Dolby Vision is the high-end representative of the lot, since its staggering requirements, licensing premium, and exclusive hardware makes adoption slower and less accessible. Dolby Vision requirements are through the roof with inclusions such as contrast ratio of 200000:1, a brightness target of 4000nits plus 12 –bit color depth and total coverage of the Rec.2020 color space. Dolby Vision also uses dynamic metadata to improve color for each frame, unlike other standards which only provide static metadata.
We agree that Dolby Vision’s demands are over the top, but the brand wants merely the best and most colorful implementation of HDR. But the biggest issue here aside from the additional premium is that monitors will most likely struggle in reaching Dolby Vision’s requirements for it to function completely. Dolby Vision is the equivalent of G-Sync for its exclusive nature in adding improvements for a hefty price.
HDR10 and HDR10+
HDR10 is the most popular out of the lot since it is an open standard with reasonable and doable requirements such as 10-bit color and 1000nits of brightness. This format is supported by companies like Sony for the PS4 Pro and Microsoft for the Xbox One S, while brands like Samsung and Amazon are adamantly pushing for this standard and its next improvement since it is easier to adopt for both manufacturers and users.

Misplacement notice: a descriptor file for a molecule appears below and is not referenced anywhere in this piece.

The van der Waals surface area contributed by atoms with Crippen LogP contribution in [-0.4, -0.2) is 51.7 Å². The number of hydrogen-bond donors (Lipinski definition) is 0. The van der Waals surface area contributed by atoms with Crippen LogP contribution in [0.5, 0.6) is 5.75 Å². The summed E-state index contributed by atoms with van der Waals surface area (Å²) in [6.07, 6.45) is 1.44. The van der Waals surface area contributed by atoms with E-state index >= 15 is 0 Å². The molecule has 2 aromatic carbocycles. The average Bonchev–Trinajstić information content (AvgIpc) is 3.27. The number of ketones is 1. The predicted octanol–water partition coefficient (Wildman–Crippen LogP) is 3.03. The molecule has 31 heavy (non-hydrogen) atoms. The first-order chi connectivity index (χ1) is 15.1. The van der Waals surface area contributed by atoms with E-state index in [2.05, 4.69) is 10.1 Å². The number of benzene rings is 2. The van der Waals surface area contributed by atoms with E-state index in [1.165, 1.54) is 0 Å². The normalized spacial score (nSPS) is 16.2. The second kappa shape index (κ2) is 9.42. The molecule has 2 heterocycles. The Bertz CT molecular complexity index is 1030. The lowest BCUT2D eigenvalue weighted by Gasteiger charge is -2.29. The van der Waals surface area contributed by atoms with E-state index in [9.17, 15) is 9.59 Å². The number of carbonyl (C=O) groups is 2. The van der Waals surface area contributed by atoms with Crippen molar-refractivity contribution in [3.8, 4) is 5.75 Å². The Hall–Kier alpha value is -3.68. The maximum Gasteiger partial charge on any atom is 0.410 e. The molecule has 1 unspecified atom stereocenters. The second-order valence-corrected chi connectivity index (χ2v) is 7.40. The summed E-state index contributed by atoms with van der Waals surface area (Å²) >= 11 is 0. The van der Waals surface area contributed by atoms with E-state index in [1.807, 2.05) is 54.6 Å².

On the other hand, HDR10+ is an improved version of the former by using dynamic metadata instead of applying static data at the start of a video stream as a sort of filter. The latter presents issues when the video progresses through variably illuminated frames which differ from the original one, creating a washed out or murky effect. HDR10+ and its dynamic application of metadata is the answer to the arguments made by Dolby Vision proponents that their chosen standard is entirely superior.
HLG (Hybrid Log Gamma)
Unlike the first three, there is little data available on HLG since it is relatively new and still in its prototypical stages. This spec was developed by the BBC and NHK as a format for live video and films. It differs from Dolby Vision by adding metadata on the fly instead of pre-encoding, ensuring its compatibility with a live feed and a compatible device’s hardware.
HLG is far from becoming mainstream, although it is interesting to note that it is backwards compatible with SDR images if your display isn’t fully capable. This fact alone should make HLG more enticing for programmers and manufacturers, making it easier to develop compatibility and a full range of functionality.